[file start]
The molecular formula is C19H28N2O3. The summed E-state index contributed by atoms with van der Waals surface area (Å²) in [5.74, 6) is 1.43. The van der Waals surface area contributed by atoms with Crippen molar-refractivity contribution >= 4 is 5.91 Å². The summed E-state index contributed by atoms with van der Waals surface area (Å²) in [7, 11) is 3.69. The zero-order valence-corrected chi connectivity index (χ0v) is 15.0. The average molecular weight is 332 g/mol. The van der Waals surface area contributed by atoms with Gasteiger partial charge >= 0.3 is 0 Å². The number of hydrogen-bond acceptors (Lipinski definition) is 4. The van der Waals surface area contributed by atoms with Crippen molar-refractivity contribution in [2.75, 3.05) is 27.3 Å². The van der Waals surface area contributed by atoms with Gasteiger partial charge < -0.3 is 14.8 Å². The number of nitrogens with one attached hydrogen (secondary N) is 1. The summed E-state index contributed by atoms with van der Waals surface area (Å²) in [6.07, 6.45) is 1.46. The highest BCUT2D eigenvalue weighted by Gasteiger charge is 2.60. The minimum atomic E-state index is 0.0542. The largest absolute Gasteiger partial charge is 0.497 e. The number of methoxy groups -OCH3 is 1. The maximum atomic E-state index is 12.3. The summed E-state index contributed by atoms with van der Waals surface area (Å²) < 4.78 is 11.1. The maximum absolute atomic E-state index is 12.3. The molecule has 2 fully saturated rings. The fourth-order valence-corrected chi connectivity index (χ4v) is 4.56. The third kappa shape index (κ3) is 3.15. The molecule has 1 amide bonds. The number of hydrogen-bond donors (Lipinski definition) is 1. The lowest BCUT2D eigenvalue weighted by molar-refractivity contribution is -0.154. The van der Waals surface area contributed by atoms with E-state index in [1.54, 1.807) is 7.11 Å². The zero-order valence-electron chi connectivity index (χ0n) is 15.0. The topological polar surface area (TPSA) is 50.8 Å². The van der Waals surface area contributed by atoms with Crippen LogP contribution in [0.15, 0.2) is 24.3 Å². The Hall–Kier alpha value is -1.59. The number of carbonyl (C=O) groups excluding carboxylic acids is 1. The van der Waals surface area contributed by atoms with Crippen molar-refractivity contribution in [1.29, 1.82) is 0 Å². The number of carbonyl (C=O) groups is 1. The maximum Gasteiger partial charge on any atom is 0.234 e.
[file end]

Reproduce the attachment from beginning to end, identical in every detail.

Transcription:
The molecular formula is C19H28N2O3. The summed E-state index contributed by atoms with van der Waals surface area (Å²) in [5.74, 6) is 1.43. The van der Waals surface area contributed by atoms with Crippen molar-refractivity contribution >= 4 is 5.91 Å². The summed E-state index contributed by atoms with van der Waals surface area (Å²) in [7, 11) is 3.69. The zero-order valence-corrected chi connectivity index (χ0v) is 15.0. The average molecular weight is 332 g/mol. The van der Waals surface area contributed by atoms with Gasteiger partial charge >= 0.3 is 0 Å². The number of hydrogen-bond acceptors (Lipinski definition) is 4. The van der Waals surface area contributed by atoms with Crippen molar-refractivity contribution in [2.75, 3.05) is 27.3 Å². The van der Waals surface area contributed by atoms with Gasteiger partial charge < -0.3 is 14.8 Å². The number of nitrogens with one attached hydrogen (secondary N) is 1. The summed E-state index contributed by atoms with van der Waals surface area (Å²) in [6.07, 6.45) is 1.46. The highest BCUT2D eigenvalue weighted by Gasteiger charge is 2.60. The minimum atomic E-state index is 0.0542. The largest absolute Gasteiger partial charge is 0.497 e. The number of methoxy groups -OCH3 is 1. The maximum atomic E-state index is 12.3. The summed E-state index contributed by atoms with van der Waals surface area (Å²) < 4.78 is 11.1. The maximum absolute atomic E-state index is 12.3. The molecule has 2 fully saturated rings. The fourth-order valence-corrected chi connectivity index (χ4v) is 4.56. The third kappa shape index (κ3) is 3.15. The molecule has 1 amide bonds. The number of hydrogen-bond donors (Lipinski definition) is 1. The lowest BCUT2D eigenvalue weighted by molar-refractivity contribution is -0.154. The van der Waals surface area contributed by atoms with E-state index in [1.54, 1.807) is 7.11 Å². The zero-order valence-electron chi connectivity index (χ0n) is 15.0. The topological polar surface area (TPSA) is 50.8 Å². The van der Waals surface area contributed by atoms with Crippen LogP contribution in [0.15, 0.2) is 24.3 Å². The Hall–Kier alpha value is -1.59. The number of carbonyl (C=O) groups excluding carboxylic acids is 1. The van der Waals surface area contributed by atoms with Crippen molar-refractivity contribution in [1.29, 1.82) is 0 Å². The number of carbonyl (C=O) groups is 1. The maximum Gasteiger partial charge on any atom is 0.234 e.